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Local crab houses first started bringing in Mexican migrants as crabpickers in the early 1990s. A few years in, the historian Virginia Jenkins conducted a slew of interviews at Eastern Shore seafood houses to try and get a handle on how everything was going. Here is one thing she learned:

Traditionally [on the Eastern Shore], women have taught their children or other family members how to pick crabs. [The local people] have learned by watching and doing. Until the Mexican workers arrived, many American workers believed that the skill was one that had to be learned in childhood and that it took years to perfect.

According to their contracts, the migrant crab pickers are supposed to be able to pick twenty-two and three quarters pounds of meat a day after three weeks of training. Many of the new Mexican workers had never seen a crab before coming to work in Maryland. The rapidity with which the Mexican women learned surprised everyone.

As one older veteran picker commented admiringly:

“That’s what I can’t understand about the Mexicans. They can come in one day and if you’d sit there and watch them, they’re pulling the crab all apart and pulling the meat out with their fingers and everything. And then the next week they’re weighing more meat than the other girls are weighing.”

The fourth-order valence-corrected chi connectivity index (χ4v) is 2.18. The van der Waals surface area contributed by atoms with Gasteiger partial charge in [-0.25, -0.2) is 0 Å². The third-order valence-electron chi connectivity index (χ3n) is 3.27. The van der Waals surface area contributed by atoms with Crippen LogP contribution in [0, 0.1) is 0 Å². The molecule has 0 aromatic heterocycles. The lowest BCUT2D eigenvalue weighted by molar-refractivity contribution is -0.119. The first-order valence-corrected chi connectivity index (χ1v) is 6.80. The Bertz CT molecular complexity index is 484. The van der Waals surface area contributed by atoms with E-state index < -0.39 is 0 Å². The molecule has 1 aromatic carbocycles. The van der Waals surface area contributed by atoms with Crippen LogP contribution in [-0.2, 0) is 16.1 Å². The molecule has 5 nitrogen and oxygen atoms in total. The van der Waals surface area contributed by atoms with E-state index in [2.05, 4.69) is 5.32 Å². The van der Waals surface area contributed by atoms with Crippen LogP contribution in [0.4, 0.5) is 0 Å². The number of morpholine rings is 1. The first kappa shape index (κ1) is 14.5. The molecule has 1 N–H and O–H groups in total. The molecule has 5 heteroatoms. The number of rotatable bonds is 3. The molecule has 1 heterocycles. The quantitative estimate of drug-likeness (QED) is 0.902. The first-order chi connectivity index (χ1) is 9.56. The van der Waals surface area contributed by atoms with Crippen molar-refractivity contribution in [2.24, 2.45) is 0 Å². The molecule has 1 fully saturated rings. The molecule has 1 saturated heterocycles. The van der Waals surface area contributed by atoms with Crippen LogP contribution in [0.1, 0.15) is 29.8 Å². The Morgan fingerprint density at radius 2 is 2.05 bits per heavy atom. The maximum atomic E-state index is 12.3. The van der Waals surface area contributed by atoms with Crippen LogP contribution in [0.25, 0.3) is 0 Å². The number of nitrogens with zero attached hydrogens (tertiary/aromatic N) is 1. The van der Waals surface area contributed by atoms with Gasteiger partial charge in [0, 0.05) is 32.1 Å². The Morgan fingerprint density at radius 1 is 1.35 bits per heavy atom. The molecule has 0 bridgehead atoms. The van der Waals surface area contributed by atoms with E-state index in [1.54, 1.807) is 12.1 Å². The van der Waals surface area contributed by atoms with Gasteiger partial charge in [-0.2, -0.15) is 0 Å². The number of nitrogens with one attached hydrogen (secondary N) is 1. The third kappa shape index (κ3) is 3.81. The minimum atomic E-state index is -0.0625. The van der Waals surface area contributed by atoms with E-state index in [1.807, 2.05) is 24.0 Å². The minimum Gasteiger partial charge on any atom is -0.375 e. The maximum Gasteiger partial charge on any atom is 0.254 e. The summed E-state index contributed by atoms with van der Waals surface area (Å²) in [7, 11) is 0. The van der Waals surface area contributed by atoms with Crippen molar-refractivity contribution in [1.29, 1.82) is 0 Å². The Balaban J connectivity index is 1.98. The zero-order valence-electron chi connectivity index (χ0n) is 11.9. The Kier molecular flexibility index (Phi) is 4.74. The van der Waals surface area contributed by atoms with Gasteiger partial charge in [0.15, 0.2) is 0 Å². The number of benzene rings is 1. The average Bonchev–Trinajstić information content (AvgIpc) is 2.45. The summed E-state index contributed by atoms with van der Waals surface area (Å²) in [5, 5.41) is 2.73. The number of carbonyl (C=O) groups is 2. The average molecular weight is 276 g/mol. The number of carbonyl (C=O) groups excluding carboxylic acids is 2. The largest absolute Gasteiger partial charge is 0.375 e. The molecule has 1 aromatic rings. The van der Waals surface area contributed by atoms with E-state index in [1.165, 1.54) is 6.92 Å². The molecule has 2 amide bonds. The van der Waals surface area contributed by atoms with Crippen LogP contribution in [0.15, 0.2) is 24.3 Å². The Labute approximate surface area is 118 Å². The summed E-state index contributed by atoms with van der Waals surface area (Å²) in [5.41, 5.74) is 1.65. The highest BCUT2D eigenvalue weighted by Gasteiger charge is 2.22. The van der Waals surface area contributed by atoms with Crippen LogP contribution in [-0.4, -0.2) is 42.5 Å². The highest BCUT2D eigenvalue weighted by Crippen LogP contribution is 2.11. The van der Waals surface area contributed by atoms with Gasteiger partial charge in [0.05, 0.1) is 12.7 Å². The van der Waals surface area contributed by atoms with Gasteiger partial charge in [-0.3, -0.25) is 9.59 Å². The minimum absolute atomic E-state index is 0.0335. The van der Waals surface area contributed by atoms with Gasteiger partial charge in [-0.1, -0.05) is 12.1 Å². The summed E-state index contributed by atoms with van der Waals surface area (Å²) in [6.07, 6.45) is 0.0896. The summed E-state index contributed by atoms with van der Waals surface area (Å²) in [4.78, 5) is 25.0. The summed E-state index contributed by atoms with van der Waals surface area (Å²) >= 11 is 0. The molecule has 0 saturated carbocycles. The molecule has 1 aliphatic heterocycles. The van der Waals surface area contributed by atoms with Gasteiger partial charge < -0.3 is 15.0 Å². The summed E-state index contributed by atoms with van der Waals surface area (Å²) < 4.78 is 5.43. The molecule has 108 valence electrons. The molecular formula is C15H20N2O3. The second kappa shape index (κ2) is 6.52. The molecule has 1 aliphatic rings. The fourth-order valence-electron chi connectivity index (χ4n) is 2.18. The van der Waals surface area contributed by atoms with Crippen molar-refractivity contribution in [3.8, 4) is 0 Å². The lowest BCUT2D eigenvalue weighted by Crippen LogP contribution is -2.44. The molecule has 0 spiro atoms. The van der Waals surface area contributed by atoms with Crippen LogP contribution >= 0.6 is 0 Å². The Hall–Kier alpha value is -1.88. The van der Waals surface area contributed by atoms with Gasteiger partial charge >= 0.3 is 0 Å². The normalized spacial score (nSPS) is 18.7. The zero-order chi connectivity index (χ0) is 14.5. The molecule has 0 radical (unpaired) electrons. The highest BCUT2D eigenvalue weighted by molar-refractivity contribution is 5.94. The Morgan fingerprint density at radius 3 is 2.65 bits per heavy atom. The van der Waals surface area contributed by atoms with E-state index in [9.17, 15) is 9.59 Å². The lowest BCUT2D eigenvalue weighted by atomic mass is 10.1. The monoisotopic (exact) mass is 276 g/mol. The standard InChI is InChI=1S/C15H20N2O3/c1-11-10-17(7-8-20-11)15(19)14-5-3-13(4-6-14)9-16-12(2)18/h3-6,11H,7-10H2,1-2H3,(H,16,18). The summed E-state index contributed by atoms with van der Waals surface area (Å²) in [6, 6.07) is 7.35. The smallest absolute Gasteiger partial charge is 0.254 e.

She continued: “In a week’s time they can do it. [After that, if] you stand there then and watch them, they know exactly what they’re doing and everything. They’re just smart people, and they’re willing to work. But they do, they pick pretty meat, and they get it every bit out.”

Another elderly picker said: “They learned to pick that crab fast. I showed them how and now their little hands are flying just like this, picking that meat out. Never before had seen a crab. No, they didn’t know what to do with it. No indeed. They looked at me like I was crazy [at first], and I would try and teach them. …”

She continued: “It was only one or two who could talk English. They’d look at the others, and they would tell, little voices were all over the place, and I didn’t know what they were saying either. But in two days’ time, I had them all picking crabs.”

The title of the report is “Learning to Pick Crabs: Mexican Migrant Workers in Dorchester County, Maryland.” It was published in 2001. It doesn’t seem to be on-line. I can’t remember how I came into possession of a hard copy, but I did.

–Research by Jim Duffy

 

 

 

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